William Bodham Donne : portrait in a landscape
2014-12-15T10:37:47Z (GMT) by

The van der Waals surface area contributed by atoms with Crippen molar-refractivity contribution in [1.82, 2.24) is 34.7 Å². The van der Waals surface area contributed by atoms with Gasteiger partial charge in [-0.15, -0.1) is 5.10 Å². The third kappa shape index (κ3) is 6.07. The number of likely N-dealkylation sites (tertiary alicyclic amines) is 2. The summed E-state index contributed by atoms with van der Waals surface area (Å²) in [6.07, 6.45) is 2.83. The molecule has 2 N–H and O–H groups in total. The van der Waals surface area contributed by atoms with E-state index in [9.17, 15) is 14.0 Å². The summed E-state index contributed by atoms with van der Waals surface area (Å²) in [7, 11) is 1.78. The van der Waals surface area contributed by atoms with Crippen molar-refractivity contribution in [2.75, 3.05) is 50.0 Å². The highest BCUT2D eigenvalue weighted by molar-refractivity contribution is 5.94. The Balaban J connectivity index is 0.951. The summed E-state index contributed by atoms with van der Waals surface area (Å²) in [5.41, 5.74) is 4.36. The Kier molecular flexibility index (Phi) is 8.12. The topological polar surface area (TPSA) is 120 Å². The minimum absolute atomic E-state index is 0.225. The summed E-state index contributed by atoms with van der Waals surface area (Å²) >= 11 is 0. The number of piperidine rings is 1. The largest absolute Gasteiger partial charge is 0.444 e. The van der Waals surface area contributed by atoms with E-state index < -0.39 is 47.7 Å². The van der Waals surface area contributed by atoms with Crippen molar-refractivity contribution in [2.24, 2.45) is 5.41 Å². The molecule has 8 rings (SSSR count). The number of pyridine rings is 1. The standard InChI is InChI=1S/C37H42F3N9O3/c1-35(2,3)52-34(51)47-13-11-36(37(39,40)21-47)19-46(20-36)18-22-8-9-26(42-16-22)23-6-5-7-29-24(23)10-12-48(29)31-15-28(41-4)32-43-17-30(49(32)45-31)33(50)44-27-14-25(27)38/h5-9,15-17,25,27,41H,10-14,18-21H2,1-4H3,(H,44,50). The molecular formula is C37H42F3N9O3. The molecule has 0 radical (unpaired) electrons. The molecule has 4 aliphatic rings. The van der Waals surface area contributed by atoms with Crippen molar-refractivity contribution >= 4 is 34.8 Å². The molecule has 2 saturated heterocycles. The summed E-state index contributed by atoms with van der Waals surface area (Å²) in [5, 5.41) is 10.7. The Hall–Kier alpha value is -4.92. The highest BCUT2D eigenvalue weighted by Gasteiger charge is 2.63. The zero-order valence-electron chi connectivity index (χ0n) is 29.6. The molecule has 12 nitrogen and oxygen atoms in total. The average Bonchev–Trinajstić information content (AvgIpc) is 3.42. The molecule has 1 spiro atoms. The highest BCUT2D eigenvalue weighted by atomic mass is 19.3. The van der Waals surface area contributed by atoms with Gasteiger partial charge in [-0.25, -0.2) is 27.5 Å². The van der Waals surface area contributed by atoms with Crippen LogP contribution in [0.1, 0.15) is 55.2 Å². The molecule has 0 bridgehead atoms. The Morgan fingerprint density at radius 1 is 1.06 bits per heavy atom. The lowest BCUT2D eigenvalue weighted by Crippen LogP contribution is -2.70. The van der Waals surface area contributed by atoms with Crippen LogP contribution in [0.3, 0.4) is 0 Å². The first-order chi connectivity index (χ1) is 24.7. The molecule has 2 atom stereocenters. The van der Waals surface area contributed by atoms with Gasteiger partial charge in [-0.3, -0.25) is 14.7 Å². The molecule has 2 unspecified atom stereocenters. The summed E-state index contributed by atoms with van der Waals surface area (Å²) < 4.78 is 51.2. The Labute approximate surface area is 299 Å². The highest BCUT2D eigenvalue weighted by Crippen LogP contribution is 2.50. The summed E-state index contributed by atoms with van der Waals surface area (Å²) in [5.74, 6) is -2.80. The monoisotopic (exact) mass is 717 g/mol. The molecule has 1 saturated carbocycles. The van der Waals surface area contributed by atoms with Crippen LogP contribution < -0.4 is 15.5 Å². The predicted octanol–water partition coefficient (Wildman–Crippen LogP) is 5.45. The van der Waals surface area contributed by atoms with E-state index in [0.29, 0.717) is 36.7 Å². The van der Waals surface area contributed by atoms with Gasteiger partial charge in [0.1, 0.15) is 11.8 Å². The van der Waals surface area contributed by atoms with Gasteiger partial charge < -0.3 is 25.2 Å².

William Bodham Donne (1807-1882) was born in Norfolk, attended school in Suffolk and entered Cambridge University in 1824. Elected an 'Apostle', he went down without graduating, objecting to making the necessary religious subscriptions. Returning to Norfolk, and moving later to Suffolk, he began the career which would result in the writing over the years of eight books and 170+ articles in learned journals. Although a classical specialist, his range of interests was wide, reflected in his publications.;In 1852 he became librarian of the London Library and in 1857 the Lord Chamberlain's Examiner of Plays, a post he held until retirement in 1874. His evidence to the 1866 Select Committee of the House of Commons on theatrical licensing and censorship is central to an understanding of nineteenth century practice. While holder of the Examinership, he directed for a time the command performances at Windsor Castle, for which he was rewarded by Queen Victoria. In 1867 he composed his magnum opus, editing the correspondence of George III with Lord North.;He was the friend of many prominent literary figures of his day, including Bernard Barton, J W Blakesley, Edward Fitzgerald, J A Froude, J M Kemble, Charles Merivale, James Spedding, W M Thackeray, Richard Chenevix Trench, as well as the actress, Fanny Kemble, with all of whom he engaged in voluminous correspondence.;The thesis offers a portrait (not formal biography) in a landscape which is both geographical and intellectual. It reveals Donne as a kindly, discriminating literary critic, omnivorous in his reading, retiring in his habits, loyal to his friends. One of them wrote - 'Many men are liked, Donne is loved'.